Ancient trees in modern times
By Jared Farmer
“What is the world’s oldest tree?” is a very old question. Theophrastus and, later, Pliny, Pausanias, and Josephus each made investigations. Their antique lists were mythological as much as botanical. The plants in question had associations with gods, heroes, oracles, prophets, and sanctuaries. The oldest trees of the classical world grew in haunts, not in the wilds.
Today, Guinness World Records maintains a list of oldest things, including trees. The latest oldest tree, approaching 5,000 years, is a contorted specimen of Great Basin bristlecone pine (Pinus longaeva) on the desolate slopes of the White Mountains in eastern California. Guinness does not invoke the authority of any deity but rather that of Dr. Edmund Schulman (1908–1958), the dendrochronologist who discovered the specimen in the 1950s.
Schulman’s main tool for discerning a tree’s age was a “Swedish increment borer,” which should have been called a “German increment borer” because the invention had been perfected by Max Robert Preßler (1815–1886), of Dresden. His Zuwachsbohrer was an elegant instrument that allowed extraction of a pencil-thin core sample without damage to the organism. Nineteenth-century German foresters used coring tools to conduct arboreal censuses.
Even as Germans like Preßler made inventories of forests, they took note of merkwürdige Bäume (remarkable trees) to be preserved, not felled with the others at optimal rotation age. Honoring individual trees resolved a cultural contradiction, for Germans celebrated both their modern brand of rational forestry and the primordial bond between the forest and the Volk.
The category merkwürdige Bäume originated in the early modern period, when it suggested freak forms of vegetal growth worthy of cabinets of curiosity. By the time of German unification, in 1871, “remarkable trees” grew to include legendary plants endowed with historical associations (e.g., the Luther-Ulme in Pfiffligheim), often situated romantically near spas and hiking paths. Under the influence of Prussian botanist Hugo Conwentz (1855–1922), German provinces designated old trees as Naturdenkmäler (natural monuments) in the opening years of the twentieth century. Natural history associations published regional tree guides, or Baumbücher.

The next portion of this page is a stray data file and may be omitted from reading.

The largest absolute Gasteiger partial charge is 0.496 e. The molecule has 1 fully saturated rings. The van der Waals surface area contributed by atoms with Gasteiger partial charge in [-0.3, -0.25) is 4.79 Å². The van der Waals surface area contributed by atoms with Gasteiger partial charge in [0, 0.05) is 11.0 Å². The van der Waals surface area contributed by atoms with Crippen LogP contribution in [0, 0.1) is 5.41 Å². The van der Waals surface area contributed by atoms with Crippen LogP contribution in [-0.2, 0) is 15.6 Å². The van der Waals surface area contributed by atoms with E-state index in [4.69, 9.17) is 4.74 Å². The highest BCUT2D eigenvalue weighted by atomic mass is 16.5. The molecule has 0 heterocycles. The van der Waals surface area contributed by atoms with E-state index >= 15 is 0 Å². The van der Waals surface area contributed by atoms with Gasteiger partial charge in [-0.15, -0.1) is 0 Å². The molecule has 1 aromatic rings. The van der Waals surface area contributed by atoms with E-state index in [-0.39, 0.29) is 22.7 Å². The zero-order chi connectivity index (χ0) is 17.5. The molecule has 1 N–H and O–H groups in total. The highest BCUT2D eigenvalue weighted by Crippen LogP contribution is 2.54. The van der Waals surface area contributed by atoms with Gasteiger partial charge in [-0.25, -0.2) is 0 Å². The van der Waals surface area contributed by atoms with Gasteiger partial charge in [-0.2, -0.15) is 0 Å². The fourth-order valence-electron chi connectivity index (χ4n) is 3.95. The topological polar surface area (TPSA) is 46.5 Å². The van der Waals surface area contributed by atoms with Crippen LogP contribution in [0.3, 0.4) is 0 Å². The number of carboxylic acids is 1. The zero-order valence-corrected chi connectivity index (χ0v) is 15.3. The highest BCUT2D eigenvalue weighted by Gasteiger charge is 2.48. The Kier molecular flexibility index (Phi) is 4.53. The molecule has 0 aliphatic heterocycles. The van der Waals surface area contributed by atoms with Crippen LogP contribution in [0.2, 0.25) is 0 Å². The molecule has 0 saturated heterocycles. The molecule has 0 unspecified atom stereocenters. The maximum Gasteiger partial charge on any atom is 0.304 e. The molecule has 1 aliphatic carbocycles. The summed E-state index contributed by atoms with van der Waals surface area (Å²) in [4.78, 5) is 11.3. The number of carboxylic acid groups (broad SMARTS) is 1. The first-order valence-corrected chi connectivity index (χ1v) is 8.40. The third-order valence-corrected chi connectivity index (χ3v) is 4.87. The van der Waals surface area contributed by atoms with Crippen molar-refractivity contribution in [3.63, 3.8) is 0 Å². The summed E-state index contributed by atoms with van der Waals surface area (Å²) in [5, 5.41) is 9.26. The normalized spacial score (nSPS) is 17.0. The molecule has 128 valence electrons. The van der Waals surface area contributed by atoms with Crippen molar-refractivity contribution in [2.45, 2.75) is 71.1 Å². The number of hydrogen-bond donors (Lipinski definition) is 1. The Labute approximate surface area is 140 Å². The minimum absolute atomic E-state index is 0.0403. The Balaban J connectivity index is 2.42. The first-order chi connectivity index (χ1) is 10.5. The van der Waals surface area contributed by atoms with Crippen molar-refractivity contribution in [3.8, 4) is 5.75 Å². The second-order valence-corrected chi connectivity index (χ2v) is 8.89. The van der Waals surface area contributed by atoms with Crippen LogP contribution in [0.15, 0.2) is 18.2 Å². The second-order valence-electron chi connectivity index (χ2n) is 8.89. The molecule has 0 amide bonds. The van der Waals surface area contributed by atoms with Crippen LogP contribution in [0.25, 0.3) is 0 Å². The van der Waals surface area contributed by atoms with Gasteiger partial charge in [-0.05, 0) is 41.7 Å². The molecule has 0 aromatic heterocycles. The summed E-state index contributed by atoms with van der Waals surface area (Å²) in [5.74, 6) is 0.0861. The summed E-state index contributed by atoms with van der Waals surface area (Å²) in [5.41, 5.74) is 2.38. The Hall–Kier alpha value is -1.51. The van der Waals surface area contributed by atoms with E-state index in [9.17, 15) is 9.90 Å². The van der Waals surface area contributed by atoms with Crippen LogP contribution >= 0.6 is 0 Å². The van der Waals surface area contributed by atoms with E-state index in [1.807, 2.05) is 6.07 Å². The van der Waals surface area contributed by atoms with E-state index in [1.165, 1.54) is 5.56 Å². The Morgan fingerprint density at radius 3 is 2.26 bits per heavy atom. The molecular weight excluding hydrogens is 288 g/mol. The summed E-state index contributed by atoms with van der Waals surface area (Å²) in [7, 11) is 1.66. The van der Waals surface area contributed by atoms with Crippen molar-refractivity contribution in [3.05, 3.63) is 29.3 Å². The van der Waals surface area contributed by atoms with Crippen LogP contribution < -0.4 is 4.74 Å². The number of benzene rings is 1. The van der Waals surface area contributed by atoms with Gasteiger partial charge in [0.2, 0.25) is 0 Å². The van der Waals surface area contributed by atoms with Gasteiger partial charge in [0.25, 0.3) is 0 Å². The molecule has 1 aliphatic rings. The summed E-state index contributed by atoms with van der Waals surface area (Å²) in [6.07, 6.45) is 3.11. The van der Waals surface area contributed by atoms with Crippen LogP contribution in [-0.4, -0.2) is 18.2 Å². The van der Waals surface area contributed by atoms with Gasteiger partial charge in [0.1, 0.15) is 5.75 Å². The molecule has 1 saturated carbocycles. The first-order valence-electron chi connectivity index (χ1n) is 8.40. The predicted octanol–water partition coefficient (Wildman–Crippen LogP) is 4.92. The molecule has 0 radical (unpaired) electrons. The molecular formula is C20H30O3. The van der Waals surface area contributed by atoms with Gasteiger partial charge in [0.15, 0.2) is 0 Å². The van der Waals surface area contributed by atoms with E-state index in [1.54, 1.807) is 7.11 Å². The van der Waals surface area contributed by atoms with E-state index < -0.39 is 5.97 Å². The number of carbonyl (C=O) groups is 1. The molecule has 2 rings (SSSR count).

Across the Atlantic, in the United States, contemporaries of Conwentz made their own nationalist compilations of remarkable and historic trees (e.g., the Washington Elm in Cambridge). These American dendrophiles operated on the assumption that the nation’s “ancient trees” existed only in remote mountainous areas of the Far West. The distribution of giant sequoia—singular to the Sierra Nevada—and the establishment of dendrochronology—unique to the University of Arizona—strengthened that (incorrect) assumption.
In the 1940s and 1950s, Edmund Schulman, of Tucson, took many western field trips, bumping over dirt roads, coring old conifers, and compiling a database of tree-rings that allowed him, without computers, to deduce multi-millennial climatic changes in the American Southwest. Writing for National Geographic in 1957, he revealed the location of the “oldest known living thing.” This bristlecone pine quickly became known as “Methuselah.” After the announcement, the US Forest Service set aside the surrounding land, and named the reserve after Schulman, who died of heart failure as his article went to press.
Schulman Grove is a “grove” only in the attenuated sense of a Greek “sacred grove,” a cultural inheritance passed down by Roman poets. It remains to be seen if science and statute, without religion or literature, can sanctify a grove in perpetuity. In the White Mountains, there is no altar. The oracles from Arizona have left with their extracted data. Compared to sacred trees in the Levant (tied off with rags), or South Asia (wrapped in cotton string), or Japan (cordoned with rice straw rope), old bristlecones bear instrumental signs of devotion: aluminum tags stamped with alphanumeric identifiers.
The hiking path called Methuselah Walk is something ancient made anew—a secular sacred grove, a scientific pilgrimage site. It inspires the denken in Naturdenkmal. But thinking with non-visible tree-rings may be too abstract for would-be pilgrims. In the absence of sacred rites, visitors follow the rituals of tourism. Photographers in pursuit of sharable images trample the soil around gnarled bristlecones that visibly possess Merkwürdigkeit.
The search for meaning in ancient trees continues as long as people care about—and care for—old things. In an unwise future that is no longer unimaginable, Homo sapiens may bring forth a world so new that oldness loses its significance. Then, effectively, the latest oldest tree would become the last.
Photo: Jared Farmer, 2018. This photo was taken at the edge of the Forest Service parking lot at the Schulman Grove, very close to where the scientist pitched his summer camp in the 1950s. The aluminum tag was originally placed by Edmund Schulman’s successor, Wes Ferguson. TRL stands for Tree-Ring Lab, the short name for the Laboratory of Tree-Ring Research, at the University of Arizona. This particular tag fell off the tree a few years ago. A forest ranger found it, took it home, soldered it to a cut piece of aluminum from a can (to give it more sturdiness), and nailed it back it place. I know this because the ranger showed me. Most visitors never notice this tree—even though they drive right past it, or park beneath it—because it’s not on the official trail.
Jared Farmer is a professor of history at Stony Brook University.